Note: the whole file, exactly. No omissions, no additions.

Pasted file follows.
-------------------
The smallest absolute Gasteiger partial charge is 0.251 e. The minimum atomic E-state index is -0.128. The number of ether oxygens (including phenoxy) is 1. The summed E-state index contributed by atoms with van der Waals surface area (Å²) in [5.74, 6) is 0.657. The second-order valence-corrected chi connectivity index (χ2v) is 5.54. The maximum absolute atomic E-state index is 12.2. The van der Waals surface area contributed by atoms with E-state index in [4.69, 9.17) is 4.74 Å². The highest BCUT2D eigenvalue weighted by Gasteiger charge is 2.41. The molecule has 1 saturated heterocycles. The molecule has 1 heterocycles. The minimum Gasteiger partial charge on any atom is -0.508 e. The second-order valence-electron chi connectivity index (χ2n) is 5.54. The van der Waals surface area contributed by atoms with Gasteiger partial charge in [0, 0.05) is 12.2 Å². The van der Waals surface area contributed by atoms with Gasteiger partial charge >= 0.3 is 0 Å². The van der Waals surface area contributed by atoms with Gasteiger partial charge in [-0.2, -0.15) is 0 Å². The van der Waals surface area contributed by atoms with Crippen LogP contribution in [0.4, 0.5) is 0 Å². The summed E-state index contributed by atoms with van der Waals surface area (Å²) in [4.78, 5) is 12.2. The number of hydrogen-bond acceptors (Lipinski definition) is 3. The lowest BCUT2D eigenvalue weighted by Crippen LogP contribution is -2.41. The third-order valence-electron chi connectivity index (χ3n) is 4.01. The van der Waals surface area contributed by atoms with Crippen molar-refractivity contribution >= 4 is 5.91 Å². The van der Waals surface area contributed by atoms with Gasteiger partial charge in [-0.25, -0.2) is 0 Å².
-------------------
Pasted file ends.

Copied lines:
The smallest absolute Gasteiger partial charge is 0.251 e. The minimum atomic E-state index is -0.128. The number of ether oxygens (including phenoxy) is 1. The summed E-state index contributed by atoms with van der Waals surface area (Å²) in [5.74, 6) is 0.657. The second-order valence-corrected chi connectivity index (χ2v) is 5.54. The maximum absolute atomic E-state index is 12.2. The van der Waals surface area contributed by atoms with E-state index in [4.69, 9.17) is 4.74 Å². The highest BCUT2D eigenvalue weighted by Gasteiger charge is 2.41. The molecule has 1 saturated heterocycles. The molecule has 1 heterocycles. The minimum Gasteiger partial charge on any atom is -0.508 e. The second-order valence-electron chi connectivity index (χ2n) is 5.54. The van der Waals surface area contributed by atoms with Gasteiger partial charge in [0, 0.05) is 12.2 Å². The van der Waals surface area contributed by atoms with Gasteiger partial charge >= 0.3 is 0 Å². The van der Waals surface area contributed by atoms with Gasteiger partial charge in [-0.2, -0.15) is 0 Å². The van der Waals surface area contributed by atoms with Crippen LogP contribution in [0.4, 0.5) is 0 Å². The summed E-state index contributed by atoms with van der Waals surface area (Å²) in [4.78, 5) is 12.2. The number of hydrogen-bond acceptors (Lipinski definition) is 3. The lowest BCUT2D eigenvalue weighted by Crippen LogP contribution is -2.41. The third-order valence-electron chi connectivity index (χ3n) is 4.01. The van der Waals surface area contributed by atoms with Crippen molar-refractivity contribution >= 4 is 5.91 Å². The van der Waals surface area contributed by atoms with Gasteiger partial charge in [-0.25, -0.2) is 0 Å².